• The G-Wagen-inspired design works well in bits; not from ...
    The G-Wagen-inspired design works well in bits; not from the rear.
  • Dashboard is functional but crudely put together; yes tha...
    Dashboard is functional but crudely put together; yes that's a tachometer in the centre.
  • Functional external air intake.
    Functional external air intake.
  • This is not a standard accessory.
    This is not a standard accessory.
  • Side-facing benches in the rear.
    Side-facing benches in the rear.
  • Powered by a Mercedes 2.6-litre turbo-diesel engine that ...
    Powered by a Mercedes 2.6-litre turbo-diesel engine that puts out 85hp and 230Nm of torque.
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2018 Force Gurkha review, test drive

29th Jan 2018 4:35 pm

A specialised 4X4 off-roader, is the new Gurkha Xplorer a dud or a delight?

  • Make : Force Motors
  • Model : Gurkha

What is it?
The Gurkha manufactured by Force Motors is a serious off-roader – and by serious, we mean serious; its natural environment begins where other SUVs get stuck. Right off the bat, it makes its intentions clear; how many SUVs have you seen that come factory-fitted with a snorkel? But what exactly is it?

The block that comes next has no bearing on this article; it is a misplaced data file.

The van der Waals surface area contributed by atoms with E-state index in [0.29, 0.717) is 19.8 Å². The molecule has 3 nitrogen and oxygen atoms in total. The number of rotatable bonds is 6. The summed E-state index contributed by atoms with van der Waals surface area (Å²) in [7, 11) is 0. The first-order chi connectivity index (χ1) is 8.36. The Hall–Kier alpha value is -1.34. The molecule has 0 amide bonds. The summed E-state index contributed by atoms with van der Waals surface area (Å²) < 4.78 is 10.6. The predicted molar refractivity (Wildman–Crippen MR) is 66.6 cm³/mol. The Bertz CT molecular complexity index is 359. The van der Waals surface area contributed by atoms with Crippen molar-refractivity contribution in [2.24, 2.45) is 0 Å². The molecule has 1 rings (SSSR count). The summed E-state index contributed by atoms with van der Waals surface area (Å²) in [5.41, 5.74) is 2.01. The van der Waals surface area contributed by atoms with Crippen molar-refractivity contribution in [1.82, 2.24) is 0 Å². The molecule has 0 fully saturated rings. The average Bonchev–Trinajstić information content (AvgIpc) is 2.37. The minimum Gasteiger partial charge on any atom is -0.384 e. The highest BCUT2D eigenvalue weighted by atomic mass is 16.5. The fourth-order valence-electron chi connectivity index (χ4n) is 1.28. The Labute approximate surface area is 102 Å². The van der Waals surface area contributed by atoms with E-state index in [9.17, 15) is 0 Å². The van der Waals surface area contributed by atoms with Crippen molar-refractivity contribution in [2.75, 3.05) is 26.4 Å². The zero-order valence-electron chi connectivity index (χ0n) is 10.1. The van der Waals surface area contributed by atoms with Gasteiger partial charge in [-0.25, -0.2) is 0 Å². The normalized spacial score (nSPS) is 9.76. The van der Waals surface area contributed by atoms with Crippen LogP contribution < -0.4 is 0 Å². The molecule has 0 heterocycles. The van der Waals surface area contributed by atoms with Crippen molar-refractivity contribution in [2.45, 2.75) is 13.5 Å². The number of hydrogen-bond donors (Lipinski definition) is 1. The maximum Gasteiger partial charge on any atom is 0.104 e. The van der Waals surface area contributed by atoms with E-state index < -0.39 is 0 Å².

Let’s begin with the looks. Looks are subjective, so the G-Wagen-inspired lines and flat panels (with corrugations) will divide opinion. But yes, all kitted out, the three-door SUV (there’s a larger five-door version as well) with the longish wheelbase, flared wheel arches and wide stance does look attractive in its own way. And say what you will of its origins and ancestry, it does have that much sought-after rugged look sorted. This is especially true on this version; kitted out with all manner of accessories such as a roof-mounted shovel, an axe and a declaration that it’s ‘Built for War’. More significantly, it comes with a hard-top roof, so that there's no buffeting at high speeds that you’d get on the soft-top Mahindra Thar. You can also sleep easier at night knowing that someone can’t just saunter in and pilfer stuff, or just take off with the car. No surprises as to what lies beneath. The Gurkha is built on a ladder-frame chassis though a sticky point for off-road purists might be the independent front suspension.